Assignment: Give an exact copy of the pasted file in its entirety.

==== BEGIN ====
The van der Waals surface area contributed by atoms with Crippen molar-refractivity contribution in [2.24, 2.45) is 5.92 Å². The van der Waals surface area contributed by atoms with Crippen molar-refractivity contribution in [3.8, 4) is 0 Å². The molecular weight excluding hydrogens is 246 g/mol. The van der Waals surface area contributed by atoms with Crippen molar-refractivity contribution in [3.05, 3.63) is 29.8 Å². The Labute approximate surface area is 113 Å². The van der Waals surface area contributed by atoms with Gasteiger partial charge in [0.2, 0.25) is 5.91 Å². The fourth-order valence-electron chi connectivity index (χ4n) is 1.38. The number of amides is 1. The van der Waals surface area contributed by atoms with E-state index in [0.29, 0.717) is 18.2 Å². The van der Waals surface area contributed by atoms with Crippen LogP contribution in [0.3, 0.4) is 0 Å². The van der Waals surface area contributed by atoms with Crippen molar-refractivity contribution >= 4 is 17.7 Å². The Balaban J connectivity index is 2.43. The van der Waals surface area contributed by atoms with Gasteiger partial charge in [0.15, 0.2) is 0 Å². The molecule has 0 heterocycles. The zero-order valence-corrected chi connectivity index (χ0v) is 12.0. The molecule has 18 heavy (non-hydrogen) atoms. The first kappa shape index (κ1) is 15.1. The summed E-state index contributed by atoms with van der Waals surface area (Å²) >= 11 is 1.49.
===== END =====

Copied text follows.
The van der Waals surface area contributed by atoms with Crippen molar-refractivity contribution in [2.24, 2.45) is 5.92 Å². The van der Waals surface area contributed by atoms with Crippen molar-refractivity contribution in [3.8, 4) is 0 Å². The molecular weight excluding hydrogens is 246 g/mol. The van der Waals surface area contributed by atoms with Crippen molar-refractivity contribution in [3.05, 3.63) is 29.8 Å². The Labute approximate surface area is 113 Å². The van der Waals surface area contributed by atoms with Gasteiger partial charge in [0.2, 0.25) is 5.91 Å². The fourth-order valence-electron chi connectivity index (χ4n) is 1.38. The number of amides is 1. The van der Waals surface area contributed by atoms with E-state index in [0.29, 0.717) is 18.2 Å². The van der Waals surface area contributed by atoms with Crippen LogP contribution in [0.3, 0.4) is 0 Å². The van der Waals surface area contributed by atoms with Crippen molar-refractivity contribution >= 4 is 17.7 Å². The Balaban J connectivity index is 2.43. The van der Waals surface area contributed by atoms with Gasteiger partial charge in [0.15, 0.2) is 0 Å². The molecule has 0 heterocycles. The zero-order valence-corrected chi connectivity index (χ0v) is 12.0. The molecule has 18 heavy (non-hydrogen) atoms. The first kappa shape index (κ1) is 15.1. The summed E-state index contributed by atoms with van der Waals surface area (Å²) >= 11 is 1.49.